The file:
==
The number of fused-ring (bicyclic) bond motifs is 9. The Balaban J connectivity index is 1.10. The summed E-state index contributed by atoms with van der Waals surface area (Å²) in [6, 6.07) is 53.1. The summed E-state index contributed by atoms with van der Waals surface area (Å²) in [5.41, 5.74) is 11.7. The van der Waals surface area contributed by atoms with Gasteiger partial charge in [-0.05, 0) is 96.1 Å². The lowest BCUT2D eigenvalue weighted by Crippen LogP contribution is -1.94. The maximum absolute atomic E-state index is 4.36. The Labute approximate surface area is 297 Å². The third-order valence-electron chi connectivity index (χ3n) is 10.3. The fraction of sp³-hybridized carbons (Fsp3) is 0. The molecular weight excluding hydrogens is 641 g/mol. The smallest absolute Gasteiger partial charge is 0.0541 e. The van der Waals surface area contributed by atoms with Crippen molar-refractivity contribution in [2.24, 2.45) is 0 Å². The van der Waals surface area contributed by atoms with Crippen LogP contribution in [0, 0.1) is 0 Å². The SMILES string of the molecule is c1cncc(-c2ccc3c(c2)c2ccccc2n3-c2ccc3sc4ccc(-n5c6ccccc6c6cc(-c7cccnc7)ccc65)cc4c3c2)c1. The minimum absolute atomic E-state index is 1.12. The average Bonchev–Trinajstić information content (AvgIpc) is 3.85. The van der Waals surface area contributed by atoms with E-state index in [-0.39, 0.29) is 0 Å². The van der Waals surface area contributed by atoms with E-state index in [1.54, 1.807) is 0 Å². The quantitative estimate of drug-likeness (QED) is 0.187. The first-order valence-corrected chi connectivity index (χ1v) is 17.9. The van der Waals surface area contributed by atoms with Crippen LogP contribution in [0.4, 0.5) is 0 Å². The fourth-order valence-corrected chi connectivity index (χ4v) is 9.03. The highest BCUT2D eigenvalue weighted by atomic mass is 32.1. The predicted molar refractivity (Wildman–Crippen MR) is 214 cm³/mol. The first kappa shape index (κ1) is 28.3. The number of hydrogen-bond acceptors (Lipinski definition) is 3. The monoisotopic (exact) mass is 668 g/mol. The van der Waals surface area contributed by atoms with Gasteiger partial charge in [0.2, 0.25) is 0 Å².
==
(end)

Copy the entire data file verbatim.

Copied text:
The number of fused-ring (bicyclic) bond motifs is 9. The Balaban J connectivity index is 1.10. The summed E-state index contributed by atoms with van der Waals surface area (Å²) in [6, 6.07) is 53.1. The summed E-state index contributed by atoms with van der Waals surface area (Å²) in [5.41, 5.74) is 11.7. The van der Waals surface area contributed by atoms with Gasteiger partial charge in [-0.05, 0) is 96.1 Å². The lowest BCUT2D eigenvalue weighted by Crippen LogP contribution is -1.94. The maximum absolute atomic E-state index is 4.36. The Labute approximate surface area is 297 Å². The third-order valence-electron chi connectivity index (χ3n) is 10.3. The fraction of sp³-hybridized carbons (Fsp3) is 0. The molecular weight excluding hydrogens is 641 g/mol. The smallest absolute Gasteiger partial charge is 0.0541 e. The van der Waals surface area contributed by atoms with Crippen molar-refractivity contribution in [2.24, 2.45) is 0 Å². The van der Waals surface area contributed by atoms with Crippen LogP contribution in [0, 0.1) is 0 Å². The SMILES string of the molecule is c1cncc(-c2ccc3c(c2)c2ccccc2n3-c2ccc3sc4ccc(-n5c6ccccc6c6cc(-c7cccnc7)ccc65)cc4c3c2)c1. The minimum absolute atomic E-state index is 1.12. The average Bonchev–Trinajstić information content (AvgIpc) is 3.85. The van der Waals surface area contributed by atoms with E-state index in [-0.39, 0.29) is 0 Å². The van der Waals surface area contributed by atoms with E-state index in [1.54, 1.807) is 0 Å². The quantitative estimate of drug-likeness (QED) is 0.187. The first-order valence-corrected chi connectivity index (χ1v) is 17.9. The van der Waals surface area contributed by atoms with Crippen LogP contribution in [0.4, 0.5) is 0 Å². The fourth-order valence-corrected chi connectivity index (χ4v) is 9.03. The highest BCUT2D eigenvalue weighted by atomic mass is 32.1. The predicted molar refractivity (Wildman–Crippen MR) is 214 cm³/mol. The first kappa shape index (κ1) is 28.3. The number of hydrogen-bond acceptors (Lipinski definition) is 3. The monoisotopic (exact) mass is 668 g/mol. The van der Waals surface area contributed by atoms with Gasteiger partial charge in [0.2, 0.25) is 0 Å².